The “broken windows” theory is based on the theoretical premise that a building with a broken window left unrepaired will eventually have all its windows broken. In his 2000 debut—The Tipping Point: How Little Things Can Make a Big Difference—renowned author and journalist Malcolm Gladwell uses this academic theory to help explain how “zero tolerance” efforts may have contributed to the decline of violent crime in New York City. We can use this widely-debated theory in another way—to discuss both causes and prevention measures for diabetic foot collapse.
When thinking of “little things adding up to make a big difference,” Charcot foot often is the result not of a single traumatic event, but rather a series of smaller issues that compile over time. This condition develops on account of two of the associated risks with diabetes – neuropathy and poor circulation. The poor circulation deprives the bones in the feet of the nourishment they need, so they weaken. Neuropathy (nerve damage) can lead to numbness and an inability to tell when injury has happened.
When an individual is unaware of a bone breaking, he or she will likely continue to perform his or her usual activities. Even if these are simply walking around or standing only periodically, the feet actually absorb a lot of pressure. This can lead to further damage, which then becomes an ongoing cycle until an affected foot becomes quite deformed.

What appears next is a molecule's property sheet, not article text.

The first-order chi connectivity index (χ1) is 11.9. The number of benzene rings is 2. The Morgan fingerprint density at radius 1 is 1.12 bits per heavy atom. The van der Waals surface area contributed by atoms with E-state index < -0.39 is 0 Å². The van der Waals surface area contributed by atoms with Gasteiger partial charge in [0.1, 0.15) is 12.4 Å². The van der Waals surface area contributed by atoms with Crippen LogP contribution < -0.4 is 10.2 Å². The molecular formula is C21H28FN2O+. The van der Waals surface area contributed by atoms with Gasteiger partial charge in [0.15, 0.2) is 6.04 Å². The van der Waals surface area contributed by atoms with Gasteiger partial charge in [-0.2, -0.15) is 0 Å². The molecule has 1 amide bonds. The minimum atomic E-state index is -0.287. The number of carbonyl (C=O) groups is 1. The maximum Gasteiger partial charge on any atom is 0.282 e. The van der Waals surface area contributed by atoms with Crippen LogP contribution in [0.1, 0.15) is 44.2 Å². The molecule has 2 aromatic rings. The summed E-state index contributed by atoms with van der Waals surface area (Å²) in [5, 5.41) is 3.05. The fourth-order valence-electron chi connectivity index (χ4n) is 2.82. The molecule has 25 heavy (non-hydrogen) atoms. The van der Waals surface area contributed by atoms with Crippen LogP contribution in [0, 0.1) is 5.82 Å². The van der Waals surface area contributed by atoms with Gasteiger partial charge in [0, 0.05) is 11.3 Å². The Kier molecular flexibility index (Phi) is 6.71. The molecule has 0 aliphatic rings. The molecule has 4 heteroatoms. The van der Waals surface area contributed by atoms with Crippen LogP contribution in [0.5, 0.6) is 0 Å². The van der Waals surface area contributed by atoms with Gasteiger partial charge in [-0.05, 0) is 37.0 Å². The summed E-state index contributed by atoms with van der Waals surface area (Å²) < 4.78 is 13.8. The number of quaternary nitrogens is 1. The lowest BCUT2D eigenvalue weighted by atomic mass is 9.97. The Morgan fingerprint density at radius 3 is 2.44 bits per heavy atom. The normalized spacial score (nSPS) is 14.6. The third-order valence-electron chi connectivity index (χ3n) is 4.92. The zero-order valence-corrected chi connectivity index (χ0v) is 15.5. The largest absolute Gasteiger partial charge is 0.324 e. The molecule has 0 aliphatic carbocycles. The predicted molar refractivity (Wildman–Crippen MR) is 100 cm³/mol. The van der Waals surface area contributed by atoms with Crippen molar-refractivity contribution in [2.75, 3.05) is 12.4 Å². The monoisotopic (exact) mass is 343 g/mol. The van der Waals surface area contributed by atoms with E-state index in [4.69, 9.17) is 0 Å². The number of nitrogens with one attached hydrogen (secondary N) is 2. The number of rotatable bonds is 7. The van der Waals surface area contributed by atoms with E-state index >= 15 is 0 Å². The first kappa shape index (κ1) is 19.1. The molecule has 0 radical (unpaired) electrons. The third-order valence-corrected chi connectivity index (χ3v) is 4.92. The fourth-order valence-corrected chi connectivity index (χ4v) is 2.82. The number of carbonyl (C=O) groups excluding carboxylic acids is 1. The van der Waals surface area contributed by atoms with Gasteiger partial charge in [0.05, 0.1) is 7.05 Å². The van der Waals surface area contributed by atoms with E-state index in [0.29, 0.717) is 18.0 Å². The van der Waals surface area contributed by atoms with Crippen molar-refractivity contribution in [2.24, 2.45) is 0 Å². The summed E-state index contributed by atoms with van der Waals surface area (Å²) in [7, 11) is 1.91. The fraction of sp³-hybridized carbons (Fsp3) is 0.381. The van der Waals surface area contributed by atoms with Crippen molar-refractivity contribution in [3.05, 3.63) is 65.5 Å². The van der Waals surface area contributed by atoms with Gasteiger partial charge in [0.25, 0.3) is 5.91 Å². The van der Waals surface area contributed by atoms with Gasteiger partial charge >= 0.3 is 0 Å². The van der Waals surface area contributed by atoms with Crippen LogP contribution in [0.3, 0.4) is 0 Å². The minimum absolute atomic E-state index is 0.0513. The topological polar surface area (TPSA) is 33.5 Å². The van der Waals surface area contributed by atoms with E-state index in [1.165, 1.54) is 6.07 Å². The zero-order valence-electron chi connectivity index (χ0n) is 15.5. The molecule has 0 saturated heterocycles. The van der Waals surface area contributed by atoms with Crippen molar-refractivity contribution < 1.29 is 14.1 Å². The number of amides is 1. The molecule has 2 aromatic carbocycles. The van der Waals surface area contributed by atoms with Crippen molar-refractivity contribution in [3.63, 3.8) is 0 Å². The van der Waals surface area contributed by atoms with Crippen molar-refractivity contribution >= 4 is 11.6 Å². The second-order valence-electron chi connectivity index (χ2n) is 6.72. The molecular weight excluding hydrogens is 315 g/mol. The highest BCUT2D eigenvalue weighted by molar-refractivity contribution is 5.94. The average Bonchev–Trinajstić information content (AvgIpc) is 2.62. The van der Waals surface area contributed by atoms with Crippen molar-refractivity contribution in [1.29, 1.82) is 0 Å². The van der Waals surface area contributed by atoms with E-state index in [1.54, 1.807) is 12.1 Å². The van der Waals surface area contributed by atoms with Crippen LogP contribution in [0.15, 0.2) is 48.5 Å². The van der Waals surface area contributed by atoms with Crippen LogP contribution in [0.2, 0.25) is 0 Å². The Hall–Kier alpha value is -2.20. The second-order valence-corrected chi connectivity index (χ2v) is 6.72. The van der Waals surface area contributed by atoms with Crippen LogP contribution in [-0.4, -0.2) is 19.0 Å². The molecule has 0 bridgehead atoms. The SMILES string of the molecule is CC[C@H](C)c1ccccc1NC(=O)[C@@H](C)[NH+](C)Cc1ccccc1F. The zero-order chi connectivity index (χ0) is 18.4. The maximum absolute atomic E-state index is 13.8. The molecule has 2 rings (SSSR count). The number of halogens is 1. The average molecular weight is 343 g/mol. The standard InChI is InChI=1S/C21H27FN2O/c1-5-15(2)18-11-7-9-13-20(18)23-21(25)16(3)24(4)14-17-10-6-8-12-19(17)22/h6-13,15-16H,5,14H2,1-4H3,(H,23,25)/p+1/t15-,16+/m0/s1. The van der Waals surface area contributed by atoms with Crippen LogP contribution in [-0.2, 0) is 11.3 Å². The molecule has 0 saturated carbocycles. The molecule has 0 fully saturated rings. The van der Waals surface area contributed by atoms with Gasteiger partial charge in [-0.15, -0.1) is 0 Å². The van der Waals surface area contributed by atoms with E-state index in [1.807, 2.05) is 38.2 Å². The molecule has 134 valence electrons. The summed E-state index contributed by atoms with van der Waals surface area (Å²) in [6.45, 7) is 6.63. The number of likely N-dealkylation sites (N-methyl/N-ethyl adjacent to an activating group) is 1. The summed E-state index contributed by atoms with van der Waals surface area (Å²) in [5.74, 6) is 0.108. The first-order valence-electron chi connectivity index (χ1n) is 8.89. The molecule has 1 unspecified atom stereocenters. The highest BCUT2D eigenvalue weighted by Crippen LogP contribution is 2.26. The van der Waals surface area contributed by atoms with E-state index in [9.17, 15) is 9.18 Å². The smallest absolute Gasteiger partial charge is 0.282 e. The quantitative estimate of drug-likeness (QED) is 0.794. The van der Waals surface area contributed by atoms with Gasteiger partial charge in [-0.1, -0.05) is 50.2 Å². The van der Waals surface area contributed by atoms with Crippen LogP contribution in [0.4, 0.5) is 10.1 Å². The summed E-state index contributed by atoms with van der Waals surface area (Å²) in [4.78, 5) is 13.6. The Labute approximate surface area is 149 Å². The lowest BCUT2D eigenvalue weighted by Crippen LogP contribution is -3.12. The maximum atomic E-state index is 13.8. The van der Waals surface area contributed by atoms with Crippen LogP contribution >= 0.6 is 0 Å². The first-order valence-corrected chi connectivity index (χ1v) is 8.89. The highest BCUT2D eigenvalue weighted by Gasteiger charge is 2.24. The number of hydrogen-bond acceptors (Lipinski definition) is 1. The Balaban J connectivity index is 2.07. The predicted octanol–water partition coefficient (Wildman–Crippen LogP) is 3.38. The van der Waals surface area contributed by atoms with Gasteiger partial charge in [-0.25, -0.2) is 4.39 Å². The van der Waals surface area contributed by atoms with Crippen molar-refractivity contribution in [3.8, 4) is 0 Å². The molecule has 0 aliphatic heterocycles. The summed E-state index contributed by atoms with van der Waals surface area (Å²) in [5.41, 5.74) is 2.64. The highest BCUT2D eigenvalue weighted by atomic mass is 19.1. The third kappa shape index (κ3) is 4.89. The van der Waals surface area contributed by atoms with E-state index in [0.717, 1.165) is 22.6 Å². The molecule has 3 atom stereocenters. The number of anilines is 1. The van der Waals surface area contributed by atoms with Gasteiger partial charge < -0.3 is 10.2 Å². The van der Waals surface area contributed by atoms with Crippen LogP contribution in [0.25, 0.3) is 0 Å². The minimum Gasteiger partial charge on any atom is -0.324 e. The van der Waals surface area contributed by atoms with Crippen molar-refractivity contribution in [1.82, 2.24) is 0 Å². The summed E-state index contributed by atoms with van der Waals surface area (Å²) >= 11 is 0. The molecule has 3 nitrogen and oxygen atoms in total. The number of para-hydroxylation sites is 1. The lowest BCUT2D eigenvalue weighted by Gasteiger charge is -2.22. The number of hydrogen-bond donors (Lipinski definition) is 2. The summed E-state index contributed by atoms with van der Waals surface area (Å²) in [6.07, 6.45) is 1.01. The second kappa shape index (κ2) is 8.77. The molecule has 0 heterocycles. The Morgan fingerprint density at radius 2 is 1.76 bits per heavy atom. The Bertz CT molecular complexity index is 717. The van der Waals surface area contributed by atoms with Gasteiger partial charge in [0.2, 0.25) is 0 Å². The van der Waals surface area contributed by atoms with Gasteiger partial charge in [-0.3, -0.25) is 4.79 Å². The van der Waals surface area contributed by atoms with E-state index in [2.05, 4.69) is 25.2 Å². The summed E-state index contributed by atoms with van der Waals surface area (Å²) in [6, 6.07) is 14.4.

As we look at preventing Charcot foot, little things can again add up to make a big difference, but in a positive way this time.
The best two practices for diabetic foot care are essentially prevention and inspection. Preventative measures begin with making sure that you always wear shoes to protect your feet, even when you are in your home. In addition to avoiding injury, you need to inspect your feet on a daily basis. Run your fingers gently over them and look for swelling, redness, or anything unusual.
Don’t let your feet get to the point where diabetic foot collapse becomes an issue. Here at Foot Specialists of Long Island, we will help you create a plan for preventing Charcot foot and other issues that can become critical for patients who have diabetes. There is no reason to hesitate, so contact our Massapequa, NY office by calling (516) 804-9038 today. You can also schedule your appointment online with our Long Island podiatrist.